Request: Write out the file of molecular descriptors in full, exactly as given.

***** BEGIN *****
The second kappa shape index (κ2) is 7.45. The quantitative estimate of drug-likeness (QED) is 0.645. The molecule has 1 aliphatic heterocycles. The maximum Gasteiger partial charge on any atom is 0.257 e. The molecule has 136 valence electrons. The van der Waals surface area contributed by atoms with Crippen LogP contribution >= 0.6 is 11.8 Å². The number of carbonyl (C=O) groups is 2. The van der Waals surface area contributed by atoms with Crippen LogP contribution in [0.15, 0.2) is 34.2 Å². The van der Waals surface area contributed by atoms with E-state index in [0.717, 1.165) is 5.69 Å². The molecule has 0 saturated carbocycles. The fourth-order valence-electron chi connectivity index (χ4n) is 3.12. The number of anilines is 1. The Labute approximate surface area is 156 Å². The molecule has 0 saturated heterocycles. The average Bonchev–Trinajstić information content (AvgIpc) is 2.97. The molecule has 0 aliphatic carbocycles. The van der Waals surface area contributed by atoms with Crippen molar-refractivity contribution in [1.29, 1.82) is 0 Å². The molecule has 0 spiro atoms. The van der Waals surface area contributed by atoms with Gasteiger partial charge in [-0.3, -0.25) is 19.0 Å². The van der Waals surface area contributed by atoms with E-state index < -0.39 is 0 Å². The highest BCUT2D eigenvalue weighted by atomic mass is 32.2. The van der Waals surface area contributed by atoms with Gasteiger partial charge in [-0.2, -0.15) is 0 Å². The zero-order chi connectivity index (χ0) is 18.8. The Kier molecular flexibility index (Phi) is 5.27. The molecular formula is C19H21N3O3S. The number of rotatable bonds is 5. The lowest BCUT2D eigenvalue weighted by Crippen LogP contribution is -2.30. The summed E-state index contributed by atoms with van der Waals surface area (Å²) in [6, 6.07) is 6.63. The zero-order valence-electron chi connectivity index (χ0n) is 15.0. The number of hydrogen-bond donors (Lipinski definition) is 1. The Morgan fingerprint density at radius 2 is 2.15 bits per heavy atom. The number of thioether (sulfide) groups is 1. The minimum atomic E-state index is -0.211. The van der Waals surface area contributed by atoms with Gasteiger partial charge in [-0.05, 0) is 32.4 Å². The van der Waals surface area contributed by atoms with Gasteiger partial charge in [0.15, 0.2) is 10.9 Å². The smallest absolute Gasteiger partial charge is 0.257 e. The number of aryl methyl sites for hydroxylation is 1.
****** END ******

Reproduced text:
The second kappa shape index (κ2) is 7.45. The quantitative estimate of drug-likeness (QED) is 0.645. The molecule has 1 aliphatic heterocycles. The maximum Gasteiger partial charge on any atom is 0.257 e. The molecule has 136 valence electrons. The van der Waals surface area contributed by atoms with Crippen LogP contribution >= 0.6 is 11.8 Å². The number of carbonyl (C=O) groups is 2. The van der Waals surface area contributed by atoms with Crippen LogP contribution in [0.15, 0.2) is 34.2 Å². The van der Waals surface area contributed by atoms with E-state index in [0.717, 1.165) is 5.69 Å². The molecule has 0 saturated carbocycles. The fourth-order valence-electron chi connectivity index (χ4n) is 3.12. The number of anilines is 1. The Labute approximate surface area is 156 Å². The molecule has 0 saturated heterocycles. The average Bonchev–Trinajstić information content (AvgIpc) is 2.97. The molecule has 0 aliphatic carbocycles. The van der Waals surface area contributed by atoms with Crippen molar-refractivity contribution in [1.29, 1.82) is 0 Å². The molecule has 0 spiro atoms. The van der Waals surface area contributed by atoms with Gasteiger partial charge in [-0.3, -0.25) is 19.0 Å². The van der Waals surface area contributed by atoms with E-state index < -0.39 is 0 Å². The highest BCUT2D eigenvalue weighted by atomic mass is 32.2. The van der Waals surface area contributed by atoms with Gasteiger partial charge in [-0.2, -0.15) is 0 Å². The zero-order chi connectivity index (χ0) is 18.8. The Kier molecular flexibility index (Phi) is 5.27. The molecular formula is C19H21N3O3S. The number of rotatable bonds is 5. The lowest BCUT2D eigenvalue weighted by Crippen LogP contribution is -2.30. The summed E-state index contributed by atoms with van der Waals surface area (Å²) in [6, 6.07) is 6.63. The zero-order valence-electron chi connectivity index (χ0n) is 15.0. The number of hydrogen-bond donors (Lipinski definition) is 1. The Morgan fingerprint density at radius 2 is 2.15 bits per heavy atom. The number of thioether (sulfide) groups is 1. The minimum atomic E-state index is -0.211. The van der Waals surface area contributed by atoms with Gasteiger partial charge in [-0.05, 0) is 32.4 Å². The van der Waals surface area contributed by atoms with Gasteiger partial charge in [0.15, 0.2) is 10.9 Å². The smallest absolute Gasteiger partial charge is 0.257 e. The number of aryl methyl sites for hydroxylation is 1.